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Knowledge of community services, diversity top priorities for next chief, residents say

Knowledge of community services, diversity top priorities, residents say

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Community members took to the Council Chambers at Morganton City Hall on Tuesday to voice their expectations for the next chief of the city’s department of public safety.

The input came after the city asked residents to attend a public forum, facilitated by Becky Veazey of the Management and Personnel Services group the city contracted with to help identify the right candidate for the city’s top law enforcement and fire position.

The city will take applications for the position, which has been advertised with the International Association of Chiefs of Police, until they have a deep pool of applicants.

Staff then will send out supplemental applications to some of the applicants, Veazey said, followed by interviews with candidates for the position to narrow the pool down to a handful of candidates. Those candidates then will be invited to go through the assessment center, which Veazey explained is a process, not a place.

The assessment center will see candidates work through a variety of situations to simulate what a real day in the life of the public safety chief may look like. Examples Veazey provided include interviews, role play, press conferences, dealing with an upset resident or dealing with a performance issue in the department.

While those candidates are participating in the scenarios set up by the assessment center, a panel of assessors will be watching their actions and rating how the candidate handled the situation.

Assessors will use dimensions determined through meetings like the one held Tuesday and other meetings that have been held with city employees, including public safety officers and firefighters.

For the public meeting Tuesday, about 20 people turned out to give their input on what they’d like to see in the next chief.

Veazey wrote traits the attendees listed during the meeting on large paper tablets before hanging those sheets on the wall. When about 10 sheets were filled up, each attendee was given a marker and asked to select their top seven traits.

The top traits, in order of popularity among Tuesday night’s attendees, were:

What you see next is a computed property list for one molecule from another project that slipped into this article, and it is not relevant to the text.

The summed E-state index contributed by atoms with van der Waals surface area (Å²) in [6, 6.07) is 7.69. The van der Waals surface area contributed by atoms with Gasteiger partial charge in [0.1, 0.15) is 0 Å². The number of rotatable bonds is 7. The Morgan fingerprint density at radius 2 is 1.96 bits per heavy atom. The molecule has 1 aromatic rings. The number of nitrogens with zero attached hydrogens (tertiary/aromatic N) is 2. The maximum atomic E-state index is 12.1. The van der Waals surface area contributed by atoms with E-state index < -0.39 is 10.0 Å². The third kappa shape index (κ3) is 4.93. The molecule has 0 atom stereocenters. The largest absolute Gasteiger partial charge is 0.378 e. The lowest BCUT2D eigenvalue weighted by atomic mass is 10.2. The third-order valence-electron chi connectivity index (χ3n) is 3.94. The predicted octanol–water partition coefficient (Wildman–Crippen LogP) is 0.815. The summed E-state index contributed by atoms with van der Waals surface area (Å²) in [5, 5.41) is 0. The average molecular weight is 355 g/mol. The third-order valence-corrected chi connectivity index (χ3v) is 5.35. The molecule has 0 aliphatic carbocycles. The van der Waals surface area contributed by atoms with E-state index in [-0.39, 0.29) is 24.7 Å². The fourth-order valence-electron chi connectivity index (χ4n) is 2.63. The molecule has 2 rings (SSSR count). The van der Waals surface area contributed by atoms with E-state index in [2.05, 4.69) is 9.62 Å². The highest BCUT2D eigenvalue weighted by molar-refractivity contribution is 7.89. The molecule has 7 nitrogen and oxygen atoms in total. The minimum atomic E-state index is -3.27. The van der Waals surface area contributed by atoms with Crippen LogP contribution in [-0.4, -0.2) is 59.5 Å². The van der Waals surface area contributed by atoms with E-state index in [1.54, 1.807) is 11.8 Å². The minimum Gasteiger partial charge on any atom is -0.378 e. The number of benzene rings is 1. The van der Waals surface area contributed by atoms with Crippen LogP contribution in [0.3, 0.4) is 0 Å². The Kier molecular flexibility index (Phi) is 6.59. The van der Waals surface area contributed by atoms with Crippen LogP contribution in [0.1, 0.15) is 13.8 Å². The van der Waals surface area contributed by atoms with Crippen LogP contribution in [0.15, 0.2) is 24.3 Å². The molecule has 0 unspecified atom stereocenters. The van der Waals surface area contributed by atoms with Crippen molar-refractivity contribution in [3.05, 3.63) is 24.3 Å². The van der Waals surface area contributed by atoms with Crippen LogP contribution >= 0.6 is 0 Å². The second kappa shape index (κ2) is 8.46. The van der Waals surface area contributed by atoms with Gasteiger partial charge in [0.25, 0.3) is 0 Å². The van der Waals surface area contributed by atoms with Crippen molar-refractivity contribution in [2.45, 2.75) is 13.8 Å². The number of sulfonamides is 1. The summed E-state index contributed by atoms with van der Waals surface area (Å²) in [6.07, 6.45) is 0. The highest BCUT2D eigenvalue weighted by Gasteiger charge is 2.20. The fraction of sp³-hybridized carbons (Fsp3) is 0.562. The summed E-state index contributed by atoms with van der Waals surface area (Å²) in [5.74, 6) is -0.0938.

• Knowledge of community resources, making effective use of those resources to help the community and collaborating with the organizations who offer those resources.
  • Well-trained in cultural competency, and someone who will prioritize making sure their staff receive that same training.
  • Someone who would take ownership and accountability for the actions and decisions made by members of the department.
  • Knowledge of the law and all the components of public safety.
  • Someone who can relate to people of all genders, races, ethnicities and nationalities.
  • Someone with compassion and sensitivity to a growing, diverse community.
  • Good relationships and understanding of mental health issues and clients, consumers and the homeless population.

Once assessors have rated each candidate, they must come to a consensus on each candidate, writing down which behaviors they believed to be effective and which were ineffective.

That information is handed over to the city manager, who can then decide which of the candidates, if any, fit the bill for the position. Veazey said her group has never run an assessment center where one of the candidates didn’t get the position, but she said she always tells city managers not to settle.

Feedback from the assessors also is given to the candidate selected for the position so they can find out what they need to work on to do the best job possible.

Rus Scherer, the city of Morganton’s human resources director, said the city hopes to have the position filled this summer.

Chrissy Murphy is a staff writer and can be reached at cmurphy@morganton.com or at 828-432-8941. Follow @cmurphyMNH on Twitter.

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